“168 Zham” says Armenia’s intention to join the Russian-led customs union is also exposing “the degradation of our state governance system.” The paper points out that not a single Armenian official has stepped down in protest against the announcement made by President Serzh Sarkisian. This demonstrates that the Armenian state apparatus consists solely of “opportunistic” and “unprincipled” individuals who have only one supreme objective: to retain their positions, it says.
“Zhamanak” comments on EU Enlargement Commissioner Stefan Fuele’s criticism of Russian pressure on former Soviet republics seeking European integration. The paper says Europe is thus “keeping the window open” for Armenia. “But the window is clearly very high and it will take huge efforts by Armenia to reach that height,” it says. “Assuming, of course, that the Armenian authorities want to overcome that height and maintain relations with Europe. For the moment it looks like they want to, even though they are trying to lower the bar and minimize the price.”
Davit Shahnazarian, an opposition politician, tells “Aravot” that the EU would be wrong to kill the Association Agreement with Armenia now. “It would mean that Brussels too has succumbed to pressure from Moscow and the Kremlin’s imperialist ambitions,” says Shahnazarian. “Accession to the customs union is a long process, a murky path full of uncertainties. And whether that (Armenian membership in the union) will be put into practice is still a big question. The EU should continue cooperating with Armenia within the framework of the EU’s association program.”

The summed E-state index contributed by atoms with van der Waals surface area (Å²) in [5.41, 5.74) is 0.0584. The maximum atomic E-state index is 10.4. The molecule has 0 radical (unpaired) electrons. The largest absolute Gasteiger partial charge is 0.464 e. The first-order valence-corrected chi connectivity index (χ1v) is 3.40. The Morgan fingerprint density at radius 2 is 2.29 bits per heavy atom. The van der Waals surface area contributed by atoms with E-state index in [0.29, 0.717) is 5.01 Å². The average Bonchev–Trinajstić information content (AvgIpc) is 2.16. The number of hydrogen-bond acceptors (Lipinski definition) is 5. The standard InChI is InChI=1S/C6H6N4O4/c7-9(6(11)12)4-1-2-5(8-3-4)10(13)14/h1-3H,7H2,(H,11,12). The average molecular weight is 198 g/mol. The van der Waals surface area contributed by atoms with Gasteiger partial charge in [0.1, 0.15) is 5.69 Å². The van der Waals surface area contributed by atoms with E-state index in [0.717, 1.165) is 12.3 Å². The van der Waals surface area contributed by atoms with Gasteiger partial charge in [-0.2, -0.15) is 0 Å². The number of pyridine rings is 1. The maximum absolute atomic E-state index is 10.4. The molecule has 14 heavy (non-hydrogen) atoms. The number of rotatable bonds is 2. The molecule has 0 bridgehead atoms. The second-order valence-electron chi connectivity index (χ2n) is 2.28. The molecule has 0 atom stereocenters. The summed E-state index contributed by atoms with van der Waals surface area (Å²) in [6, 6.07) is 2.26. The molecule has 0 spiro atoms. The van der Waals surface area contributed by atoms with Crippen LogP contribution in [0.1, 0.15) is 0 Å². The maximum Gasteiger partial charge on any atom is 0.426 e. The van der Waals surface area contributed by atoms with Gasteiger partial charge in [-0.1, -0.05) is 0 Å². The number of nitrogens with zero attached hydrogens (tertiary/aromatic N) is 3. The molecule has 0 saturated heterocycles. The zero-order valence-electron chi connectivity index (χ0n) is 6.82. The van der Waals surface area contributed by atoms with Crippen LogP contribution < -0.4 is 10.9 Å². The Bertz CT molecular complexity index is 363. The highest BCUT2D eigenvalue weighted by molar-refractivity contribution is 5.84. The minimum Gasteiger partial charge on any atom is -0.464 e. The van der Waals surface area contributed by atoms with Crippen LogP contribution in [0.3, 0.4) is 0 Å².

“Hraparak” says law-enforcement authorities’ decision to free a son of former Syunik Governor Suren Khachatrian arrested for a recent high-profile murder shocked the public. “Even those in the government are bewildered, angry and surprised,” claims the paper. It calls Tigran Khachatrian’s release a “pinnacle of injustice.”
Citing data from the National Statistical Service (NSS), “Chorrord Inknishkhanutyun” reports that consumer price inflation in Armenia reached 16 percent in the first eight months of this year. “This is not just inflation, this is a disaster,” comments the pro-opposition daily. “A more terrible disaster than the one which occurred in the first year of the [2008-2009] global economic crisis when the Armenian economy contracted by 14.2 percent … The government is not even bothering to give any explanation.”